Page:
Lowery, K., Buri, H. and Ballard, C. 2000. What is the prevalence of environmental hazards in the homes of dementia sufferers and are they associated with falls. International Journal of Geriatric Psychiatry, 15, 10, 883–6.3.0.CO;2-9>CrossRefGoogle ScholarPubMed
Ministère de la Santé et des Solidarités, Ministère délégué à la Sécurité Sociale aux Personnes âgées aux Personnes handicapées et à la Famille 2007. Plan national ‘Bien vieillir’ 2007–2009 [Ageing Well, 2007–2009]. Available online at http://www.travail-solidarite.gouv.fr/IMG/pdf/presentation_plan-3.pdf [accessed 26 December 2013].Google Scholar
Ministère délégué à la Sécurité sociale, Personnes âgées, aux Personnes handicapées et à la Famille 2006. Plan solidarité grande âge [Solidarity with Older People]. Available online at http://www.cnsa.fr/IMG/pdf/plan_solidarite_grand_age-2.pdf [Accessed 26 December 2013].Google Scholar
National Centre for Social Research 2012. English Longitudinal Study of Ageing. Wave 5 Interview Questionnaire – 2010–2011. Available online at http://www.ifs.org.uk/elsa/docs_w5/questionnaire_main.pdf [accessed 10 December 2013].Google Scholar
Nord, C., Eakin, P., Astley, P. and Atkinson, A. R. 2009. An exploration of communication between clients and professionals in the design of home adaptations. British Journal of Occupational Therapy, 72, 5, 197204.CrossRefGoogle Scholar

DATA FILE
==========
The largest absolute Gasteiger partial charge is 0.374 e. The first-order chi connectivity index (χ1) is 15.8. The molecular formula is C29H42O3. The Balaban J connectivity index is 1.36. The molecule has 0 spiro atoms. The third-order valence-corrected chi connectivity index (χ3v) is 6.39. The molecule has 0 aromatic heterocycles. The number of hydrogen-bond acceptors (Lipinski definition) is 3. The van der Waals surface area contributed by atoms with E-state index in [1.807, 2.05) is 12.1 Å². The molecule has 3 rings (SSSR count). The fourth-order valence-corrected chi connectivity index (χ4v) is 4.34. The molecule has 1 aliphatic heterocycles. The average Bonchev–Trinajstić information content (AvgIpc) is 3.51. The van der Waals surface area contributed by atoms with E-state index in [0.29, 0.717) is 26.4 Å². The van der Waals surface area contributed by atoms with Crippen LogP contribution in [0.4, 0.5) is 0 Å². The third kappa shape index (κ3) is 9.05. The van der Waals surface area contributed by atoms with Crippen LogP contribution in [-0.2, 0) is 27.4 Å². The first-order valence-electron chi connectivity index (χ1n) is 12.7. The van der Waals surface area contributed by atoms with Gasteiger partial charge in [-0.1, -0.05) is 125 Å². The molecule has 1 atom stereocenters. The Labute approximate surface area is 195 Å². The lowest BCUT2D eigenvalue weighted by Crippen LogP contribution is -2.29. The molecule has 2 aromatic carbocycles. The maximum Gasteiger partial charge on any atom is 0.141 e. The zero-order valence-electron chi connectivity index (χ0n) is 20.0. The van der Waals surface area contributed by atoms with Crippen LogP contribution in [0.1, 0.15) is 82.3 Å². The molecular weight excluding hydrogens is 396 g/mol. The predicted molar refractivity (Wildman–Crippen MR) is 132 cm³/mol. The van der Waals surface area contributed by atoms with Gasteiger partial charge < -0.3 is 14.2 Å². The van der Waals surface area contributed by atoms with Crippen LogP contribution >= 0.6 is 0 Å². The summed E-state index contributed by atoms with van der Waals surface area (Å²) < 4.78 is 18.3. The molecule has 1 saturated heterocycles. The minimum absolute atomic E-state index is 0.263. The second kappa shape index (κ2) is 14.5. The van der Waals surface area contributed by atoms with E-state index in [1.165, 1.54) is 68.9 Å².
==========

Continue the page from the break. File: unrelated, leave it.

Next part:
Ogg, J. and Gorgeon, C. 2003. Social gerontology in France: historical trends and recent developments. Ageing & Society, 23, 6, 118.CrossRefGoogle Scholar
Oswald, F., Wahl, H. W., Schilling, O., Nygren, C., Fange, A., Sixsmith, A., Sixsmith, J., Szeman, Z., Tomsone, S. and Iwarsson, S. 2007. Relationships between housing and healthy aging in very old age. The Gerontologist, 47, 1, 96107.CrossRefGoogle ScholarPubMed
Petersson, I., Kottorp, A., Bergström, J. and Lilja, M. 2009. Longitudinal changes in everyday life after home modifications for people aging with disabilities. Scandanavian Journal of Occupational Therapy, 16, 2, 7887.CrossRefGoogle ScholarPubMed
Petersson, I., Lilja, M. and Borell, L. 2012. To feel safe in everyday life at home – a study of older adults after home modifications. Ageing & Society, 32, 5, 791811.CrossRefGoogle Scholar
Renaut, S., Ogg, J., Petite, S. Chamahian, A. and Vermeersch, S. 2012. L'aménagement du logement, son accessibilité et les aides techniques: usages et besoins, connaissance des dispositifs dans l'enquête Handicap-Santé [Home Adaptations, Accessibility and Technical Aids: Use, Needs and Information in the Disability-Health Survey]. Available online at http://www.fng.fr/html/etudes_recherche/1pdf/FNG_Cnav_Renaut_Post_Enquetes_HSM.pdf [Accessed 26 December 2013].Google Scholar
Sixsmith, A. and Sixsmith, J. 2008. Ageing in place in the United Kingdom. Ageing International, 32, 3, 219–35.CrossRefGoogle Scholar
Steverink, N., Westerhof, G. J., Bode, C. and Dittmann-Kohli, F. 2001. The personal experience of aging, individual resources, and subjective well-being. Journals of Gerontology: Psychological Sciences and Social Sciences, 56B, 6, 364–73.CrossRefGoogle Scholar